She can increase intensity by increasing the weight of those dumbbells Youve heard that sitting is the new smoking, right? Regular physical activity prevents disease and prolongs life. But if you nevertheless still spend to much time sitting around either at work or home, the sitting tends to counteract the benefits of your exercise. A new study says that your fitness level is more important for long-term health than the number of hours you exercise. Fitness level in this context was cardiorespiratory fitness, probably measured by a maximal-effort treadmill or bicycle test. Some of your fitness level is inherited, but you can also improve your fitness with the proper intensity or duration of exercise. Rather than exercise longer, I prefer more intensity. Just strolling around the mall at 2 mph for two hours isnt going to improve fitness in most folks. The team conducted a cross-sectional study of 495 women and 379 men from Norway aged between 70-77 years. Sedentary time and physical activity were assessed by accelerometers, while cardiorespiratory fitness was determined by peak oxygen uptake (VO2 peak) the measurement of the volume of oxygen that the body can utilize during physical exertion. Researchers compared different levels of activity with fitness levels and cardiovascular risk factor clusters. A cardiovascular risk factor cluster was defined as the presence of three to five risk factors for heart disease. These risk factors included: elevated waist circumference, elevated blood triglycerides or reduced good cholesterol levels, high blood pressure or treatment for hypertension, and elevated fasting blood sugar levels combined symptoms commonly referred to as metabolic syndrome. High cardiorespiratory fitness reduced risk of heart diseaseFindings published in May Continue reading >>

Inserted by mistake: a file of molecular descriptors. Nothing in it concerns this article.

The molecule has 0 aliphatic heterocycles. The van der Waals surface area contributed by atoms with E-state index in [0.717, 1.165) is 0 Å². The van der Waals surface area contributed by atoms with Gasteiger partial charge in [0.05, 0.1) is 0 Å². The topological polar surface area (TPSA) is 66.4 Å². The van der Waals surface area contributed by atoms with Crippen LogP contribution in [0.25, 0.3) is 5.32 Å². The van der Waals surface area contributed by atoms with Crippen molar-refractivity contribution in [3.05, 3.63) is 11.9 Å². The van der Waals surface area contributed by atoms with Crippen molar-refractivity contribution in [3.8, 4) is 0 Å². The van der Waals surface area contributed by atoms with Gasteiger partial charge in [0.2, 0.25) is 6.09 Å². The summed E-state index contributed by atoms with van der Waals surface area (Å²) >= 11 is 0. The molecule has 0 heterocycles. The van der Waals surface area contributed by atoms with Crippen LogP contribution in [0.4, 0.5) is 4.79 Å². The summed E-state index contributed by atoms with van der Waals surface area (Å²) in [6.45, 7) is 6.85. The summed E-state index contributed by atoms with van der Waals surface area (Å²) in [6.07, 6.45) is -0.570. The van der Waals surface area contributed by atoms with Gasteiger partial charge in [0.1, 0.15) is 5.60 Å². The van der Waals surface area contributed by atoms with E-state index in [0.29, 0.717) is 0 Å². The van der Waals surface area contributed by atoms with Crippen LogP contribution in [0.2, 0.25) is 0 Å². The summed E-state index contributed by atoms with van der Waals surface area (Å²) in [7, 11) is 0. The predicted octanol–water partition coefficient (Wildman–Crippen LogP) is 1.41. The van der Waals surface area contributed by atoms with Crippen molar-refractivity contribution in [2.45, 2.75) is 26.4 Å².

Canola-mediterranean Diet Study In T2dm

Canola-mediterranean Diet Study In T2dm